Volcano spewing lava beside Dr Spok from Star Trek
Volcanism (not Vulcanism) likely caused the Great Dying

Most extinctions occurred during the ‘rapid’ rise in atmospheric greenhouse gases and temperatures. By rapid, we are talking temperature increases of no more than a degree or two every two to three hundred thousand years. This is rapid when looked at from a geological timescales perspective.

But 'rapid' compared to our fossil-fuel emitting climate recklessness? We have doubled atmospheric greenhouse gases and increased global temperatures 1.5°C in only 250 years. This is three orders of magnitude - a 1000 times faster - than during the Great Dying! Given what we know about the relationship between greenhouse emissions and the Great Dying, the sheer velocity of change we are wreaking upon our atmosphere and ecosystems is breathtaking - meaning - likely to take the breath away permanently from many, many species of life.

Trouble in Mexico
There was perhaps only one mass extinction event which had a more abrupt precipitant than our 250 years of burning fossil fuels. That is, when a 10-15 km (6-9 mile) wide asteroid smashed into the Yucatan peninsula about 66 million years ago, bringing the age of the dinosaurs to an end (aka the Cretaceous-Tertiary extinction).

Most animals larger than 25 Kg were wiped out as the chain of life across the planet was disrupted by ‘sudden’ ocean acidification and dramatic atmospheric greenhouse gas and climate changes. Ocean pH dropped about 0.2-0.3 units due to acid rain over as short a timescale as a few hundred years (lower pH = more acid). This was caused by the asteroid blasting vast quantities of sulphur rich rocks into the atmosphere. The sulphur combined with oxygen to form sulphur dioxide - which acidified the rain.

World ocean map showing severe acidification is likely by 2100
We are on track, by 2100, to acidify the oceans more than the dinosaur-killing asteroid. Source

Many shell-building plankton (aka foraminifera), ammonites, marine and freshwater snails and mussels could no longer build their acid-soluble calcium carbonate shells and were immediately wiped out. A complex cascading chain of ecological collapse ensued; which took several hundred thousand years to restabilise. Ocean acidification and anoxia, greenhouse emissions from volcanism and post impact atmospheric dust and haze may have all played a role in various stages of the collapse and restabilisation.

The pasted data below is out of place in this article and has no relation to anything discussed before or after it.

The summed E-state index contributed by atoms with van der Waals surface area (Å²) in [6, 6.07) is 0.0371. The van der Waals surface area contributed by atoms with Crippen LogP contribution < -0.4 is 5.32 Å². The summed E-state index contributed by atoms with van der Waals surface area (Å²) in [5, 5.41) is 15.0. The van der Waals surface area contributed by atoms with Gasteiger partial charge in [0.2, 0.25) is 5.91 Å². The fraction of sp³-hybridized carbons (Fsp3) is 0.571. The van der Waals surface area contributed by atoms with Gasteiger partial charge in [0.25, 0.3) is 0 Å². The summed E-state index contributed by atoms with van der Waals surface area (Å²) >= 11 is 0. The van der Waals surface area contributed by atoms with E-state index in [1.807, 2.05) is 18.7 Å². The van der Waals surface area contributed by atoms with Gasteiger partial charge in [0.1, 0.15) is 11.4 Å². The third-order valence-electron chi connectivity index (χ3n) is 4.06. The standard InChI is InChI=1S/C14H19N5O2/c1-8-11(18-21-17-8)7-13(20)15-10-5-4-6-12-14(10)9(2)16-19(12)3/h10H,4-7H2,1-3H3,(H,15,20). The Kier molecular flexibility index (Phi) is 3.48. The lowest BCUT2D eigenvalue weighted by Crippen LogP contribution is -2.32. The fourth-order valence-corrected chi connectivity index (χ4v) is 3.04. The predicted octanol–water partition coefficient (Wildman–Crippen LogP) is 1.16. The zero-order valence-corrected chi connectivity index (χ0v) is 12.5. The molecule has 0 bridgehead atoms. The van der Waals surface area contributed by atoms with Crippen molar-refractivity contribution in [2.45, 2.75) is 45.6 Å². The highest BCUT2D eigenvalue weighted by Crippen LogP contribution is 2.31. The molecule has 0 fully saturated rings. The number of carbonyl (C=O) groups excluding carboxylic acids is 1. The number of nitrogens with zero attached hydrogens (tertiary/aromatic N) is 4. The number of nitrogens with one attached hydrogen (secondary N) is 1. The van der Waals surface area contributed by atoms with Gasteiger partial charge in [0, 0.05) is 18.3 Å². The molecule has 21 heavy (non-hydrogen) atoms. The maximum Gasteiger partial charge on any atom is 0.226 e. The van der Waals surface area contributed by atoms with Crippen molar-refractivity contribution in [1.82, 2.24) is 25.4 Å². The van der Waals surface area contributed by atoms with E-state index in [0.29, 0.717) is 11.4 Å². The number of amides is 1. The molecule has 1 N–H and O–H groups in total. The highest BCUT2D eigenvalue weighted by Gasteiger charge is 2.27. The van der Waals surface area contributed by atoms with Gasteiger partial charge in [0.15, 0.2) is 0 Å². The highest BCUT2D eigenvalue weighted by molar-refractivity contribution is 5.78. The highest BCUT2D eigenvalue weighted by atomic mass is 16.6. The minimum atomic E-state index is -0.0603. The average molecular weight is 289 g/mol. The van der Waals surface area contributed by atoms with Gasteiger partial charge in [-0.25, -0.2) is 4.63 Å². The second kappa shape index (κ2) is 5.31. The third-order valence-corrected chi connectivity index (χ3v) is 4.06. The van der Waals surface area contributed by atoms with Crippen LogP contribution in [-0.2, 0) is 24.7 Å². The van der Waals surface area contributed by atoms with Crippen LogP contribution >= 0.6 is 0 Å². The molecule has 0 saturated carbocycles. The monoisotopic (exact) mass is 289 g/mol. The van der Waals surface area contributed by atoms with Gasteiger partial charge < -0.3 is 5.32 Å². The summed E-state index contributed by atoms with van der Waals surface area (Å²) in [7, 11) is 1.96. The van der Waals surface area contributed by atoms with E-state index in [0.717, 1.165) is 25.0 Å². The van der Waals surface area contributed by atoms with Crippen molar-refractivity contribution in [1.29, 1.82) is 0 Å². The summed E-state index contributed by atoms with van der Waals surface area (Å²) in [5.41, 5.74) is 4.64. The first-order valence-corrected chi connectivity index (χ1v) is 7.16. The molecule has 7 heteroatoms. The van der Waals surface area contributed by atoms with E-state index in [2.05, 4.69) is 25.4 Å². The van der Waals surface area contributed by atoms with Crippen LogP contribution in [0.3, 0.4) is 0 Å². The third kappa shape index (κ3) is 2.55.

Shell-building plankton: ocean acidification ‘coalmine canaries’
Today’s ocean pH has dropped by 0.1 units in only a couple of hundred years as the ocean has absorbed our fossil-fueled CO2 emissions. That is, we are acidifying the world’s oceans at least as rapidly as after the asteroid impact.

Modern shell-building plankton are already struggling to synthesise their shells. And we are on a path that will acidify the oceans more than when the dinosaurs went extinct if CO2 emissions are not rapidly reduced. That is, we are on track to wreak catastrophic damage to the world’s largest ecosystems - our oceans - before the end of the century.

The Earth will heal...eventually
The ‘good news’ is other mass extinctions teach us that, on geological timescales, the Earth has mechanisms to moderate high greenhouse gas levels.

For example, algal blooms spawned by hot oceans die and sink, burying carbon under the sea floor. As mountain ranges rise as a consequence of, say, the Indian subcontinent slamming into Eurasia - the Himalayas are still growing - newly exposed mountain range rock absorbs CO2 as it weathers, lowering atmospheric CO2 levels and cooling the planet.

The problem for Life on Earth today is that it takes thousands of years, not decades, for these mechanisms to appreciably lower atmospheric CO2. And our ecosystems need action now.

Atmospheric CO2 and methane graphs showing ongoing straightline increases through end 2023
Atmospheric carbon dioxide (CO2 and methane (CH4) concentrations continue to track higher. Source

Despite all our political masters huffing and puffing, has anyone seen a realistic plan to lower global emissions at all? The measurements at Mauna Loa show there isn't one in action yet. Atmospheric greenhouse gas concentrations are tracking relentlessly higher.

The Anthropocene Extinction - our dangerous experiment
Anyone who thinks that the rate at which we are emitting greenhouse gases and acidifying our oceans is ‘OK’ is kidding themselves. As we continue to heat the planet, acidify the oceans and destroy wilderness, we are losing species at least a hundred times and perhaps as rapidly as a thousand times faster than before industrialisation. A human-induced sixth mass extinction is underway. In the absence of genuine climate action, we risk annihilating most life on earth more rapidly than any prior Mass Extinction.

Vanilla Ice meme - cooking planet like a pound of bacon
We are cooking the planet a thousand times faster than during The Great Dying.

It is impossible to overstate how risky it is continuing our ‘business as usual’ fossil fueled ecocide. When billionaires start to spend less on bunkers and more on global cooling experiments we should take notice. Even they are working out that there is no point having a bunker if there is no food or folk, that is, an ecosystem, to service it.

Apologies... This has ended up a much darker post than I intended when I started researching it. But rather than return to the five stages of grief I began with, perhaps I can scratch out a note of optimism in ..... Chernobyl!

Chernobyl, where humans don’t go much anymore, gives a hint at Gaia’s powers of recovery - even when we make catastrophic mistakes - if we just leave an area alone for a while to recover from our vandalism. Until next time…


Thirty years after the Chernobyl nuclear accident, fewer humans allows nature to thrive. Source